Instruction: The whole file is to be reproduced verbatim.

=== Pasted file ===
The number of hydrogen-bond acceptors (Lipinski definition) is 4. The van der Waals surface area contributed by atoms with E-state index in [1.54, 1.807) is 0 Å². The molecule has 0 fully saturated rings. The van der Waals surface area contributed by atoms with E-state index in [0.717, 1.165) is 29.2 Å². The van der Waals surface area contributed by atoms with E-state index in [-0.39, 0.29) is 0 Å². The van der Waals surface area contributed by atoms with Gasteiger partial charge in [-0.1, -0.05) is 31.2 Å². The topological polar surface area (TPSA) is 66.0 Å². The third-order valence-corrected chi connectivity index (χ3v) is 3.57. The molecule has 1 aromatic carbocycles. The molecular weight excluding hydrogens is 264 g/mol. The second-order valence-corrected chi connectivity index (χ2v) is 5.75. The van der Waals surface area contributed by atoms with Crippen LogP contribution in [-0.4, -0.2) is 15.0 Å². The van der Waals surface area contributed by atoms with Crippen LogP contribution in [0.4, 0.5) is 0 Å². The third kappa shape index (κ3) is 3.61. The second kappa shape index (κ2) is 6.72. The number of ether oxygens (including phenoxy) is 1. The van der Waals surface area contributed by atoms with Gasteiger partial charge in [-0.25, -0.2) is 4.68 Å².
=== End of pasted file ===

The number of hydrogen-bond acceptors (Lipinski definition) is 4. The van der Waals surface area contributed by atoms with E-state index in [1.54, 1.807) is 0 Å². The molecule has 0 fully saturated rings. The van der Waals surface area contributed by atoms with E-state index in [0.717, 1.165) is 29.2 Å². The van der Waals surface area contributed by atoms with E-state index in [-0.39, 0.29) is 0 Å². The van der Waals surface area contributed by atoms with Gasteiger partial charge in [-0.1, -0.05) is 31.2 Å². The topological polar surface area (TPSA) is 66.0 Å². The third-order valence-corrected chi connectivity index (χ3v) is 3.57. The molecule has 1 aromatic carbocycles. The molecular weight excluding hydrogens is 264 g/mol. The second-order valence-corrected chi connectivity index (χ2v) is 5.75. The van der Waals surface area contributed by atoms with Crippen LogP contribution in [-0.4, -0.2) is 15.0 Å². The van der Waals surface area contributed by atoms with Crippen LogP contribution in [0.4, 0.5) is 0 Å². The third kappa shape index (κ3) is 3.61. The second kappa shape index (κ2) is 6.72. The number of ether oxygens (including phenoxy) is 1. The van der Waals surface area contributed by atoms with Gasteiger partial charge in [-0.25, -0.2) is 4.68 Å².